Yet, the liquor scene is growing more exciting. Well crafted cocktails are popular as are the premium spirits they’re made with. Enters, the Thai distiller.


Thai people are artisans and this is no exception when it comes to food and beverages. They have talent when it comes to creating flavour experiences. It’s engrained in their DNA. When craft beers became popular they started making it themselves regardless of any laws. This is the same for spirits. As of now there are a couple of smaller, locally produced spirits of high quality available in bars and supermarkets. One of those is Lamai Thai Rum.


We spoke to Alex Chou, one of the people behind the rum. Alex works for one of Thailand’s top rice processors and exporters. During the same time he tries to promote the local artisan food and beverage production. When Thai cousins Kaustav Bagchi and Chris Sabdasen started making rum he decided to take part.


Lamai Thai Rum is made from 100% locally grown sugarcane. It’s distilled under a “village distillery license” which allows for local home distilleries to produce “white spirits”.


Lamai Thai Rum has won an award already and is available in Bangkok’s better bars as well as at Villa and King Power. Their latest creation, Lamoon Rum, is not commercially available but finds it way in the cocktails of places like WTF and Seven spoons.


Next to Lamai Thai Rum, Alex started Bespoke Distillery. A craft distillery specialising in made-to-order spirits for premium bars and restaurants. Bespoke Distillery is also aiming to set up production to please the large demand for brown spirits in the region.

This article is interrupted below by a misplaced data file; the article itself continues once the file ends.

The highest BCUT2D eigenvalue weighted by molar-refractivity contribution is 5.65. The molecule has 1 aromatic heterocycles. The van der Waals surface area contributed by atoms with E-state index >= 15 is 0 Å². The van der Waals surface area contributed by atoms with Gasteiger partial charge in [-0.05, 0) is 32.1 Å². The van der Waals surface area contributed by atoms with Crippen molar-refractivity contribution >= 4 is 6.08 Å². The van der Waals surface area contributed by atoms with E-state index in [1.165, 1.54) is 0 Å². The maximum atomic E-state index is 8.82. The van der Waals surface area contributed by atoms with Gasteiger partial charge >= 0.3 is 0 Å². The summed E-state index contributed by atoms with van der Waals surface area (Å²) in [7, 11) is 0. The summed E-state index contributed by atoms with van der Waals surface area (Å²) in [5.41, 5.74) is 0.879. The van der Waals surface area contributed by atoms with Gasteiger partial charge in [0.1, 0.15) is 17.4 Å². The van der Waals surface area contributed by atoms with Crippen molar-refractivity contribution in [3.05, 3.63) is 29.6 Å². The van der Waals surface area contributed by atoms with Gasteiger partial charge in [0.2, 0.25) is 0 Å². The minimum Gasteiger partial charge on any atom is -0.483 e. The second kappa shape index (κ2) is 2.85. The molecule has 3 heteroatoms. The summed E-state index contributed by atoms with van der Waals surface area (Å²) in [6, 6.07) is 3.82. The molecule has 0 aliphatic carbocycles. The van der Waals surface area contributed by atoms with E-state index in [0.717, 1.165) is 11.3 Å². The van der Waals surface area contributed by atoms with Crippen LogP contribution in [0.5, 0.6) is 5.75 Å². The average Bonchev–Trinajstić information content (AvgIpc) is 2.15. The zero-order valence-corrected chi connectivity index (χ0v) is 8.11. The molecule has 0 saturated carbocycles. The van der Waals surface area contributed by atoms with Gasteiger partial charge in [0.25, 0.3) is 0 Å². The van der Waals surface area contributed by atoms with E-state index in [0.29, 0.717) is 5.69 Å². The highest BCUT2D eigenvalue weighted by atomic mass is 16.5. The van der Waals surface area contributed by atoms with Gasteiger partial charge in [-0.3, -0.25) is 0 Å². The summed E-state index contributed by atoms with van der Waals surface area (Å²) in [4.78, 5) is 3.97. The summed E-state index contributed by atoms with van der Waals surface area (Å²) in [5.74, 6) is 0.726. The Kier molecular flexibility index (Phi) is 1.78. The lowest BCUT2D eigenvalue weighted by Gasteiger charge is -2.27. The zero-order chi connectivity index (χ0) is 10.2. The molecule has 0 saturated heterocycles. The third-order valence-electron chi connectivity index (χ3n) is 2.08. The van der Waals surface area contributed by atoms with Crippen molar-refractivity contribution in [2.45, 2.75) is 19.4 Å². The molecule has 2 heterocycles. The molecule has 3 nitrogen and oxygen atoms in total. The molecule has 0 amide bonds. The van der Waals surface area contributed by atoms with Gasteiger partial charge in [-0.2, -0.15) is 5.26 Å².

Alex’ mission is to contribute to the depth, variety and enjoyment of flavours. Something we can only praise and encourage. And luckily he’s not alone. Maa Jai Dum, Koh Samui Rum and Chalong Bay Rum all seem to share the same mission.


Thailand seems to have great potential for producing premium spirits. Let’s hope legislators see this too. Thailand is good at flavour, it’s time to capitalise on it.


Lamai Thai Rum White Spirit Bangkok Thailand




MAY ’15

By Vasachol Quadri | May 15, 2015


The last 12 months have seen a craft beer boom in Thailand, not only in the form of topnotch imported bottles, but also in the growth of a genuine small-scale craft brewing scene. But while Bangkok’s underground ales are still technically illegal, the law isn’t so hostile towards local spirit-makers. Unlike beer, the country has a long history of homemade white spirits production, especially in rural areas, but it wasn’t until 2003 that the Thailand Liquor Act gave small producers and households the right to legally produce “fermented or distilled alcohol.” However, this only applies to white spirits (dark rum is still illegal) and labels aren’t allowed to specifically say vodka or rum (only “white spirits”). Nevertheless, Thailand’s small-batch spirits movement is starting to diversify and, more importantly, impress.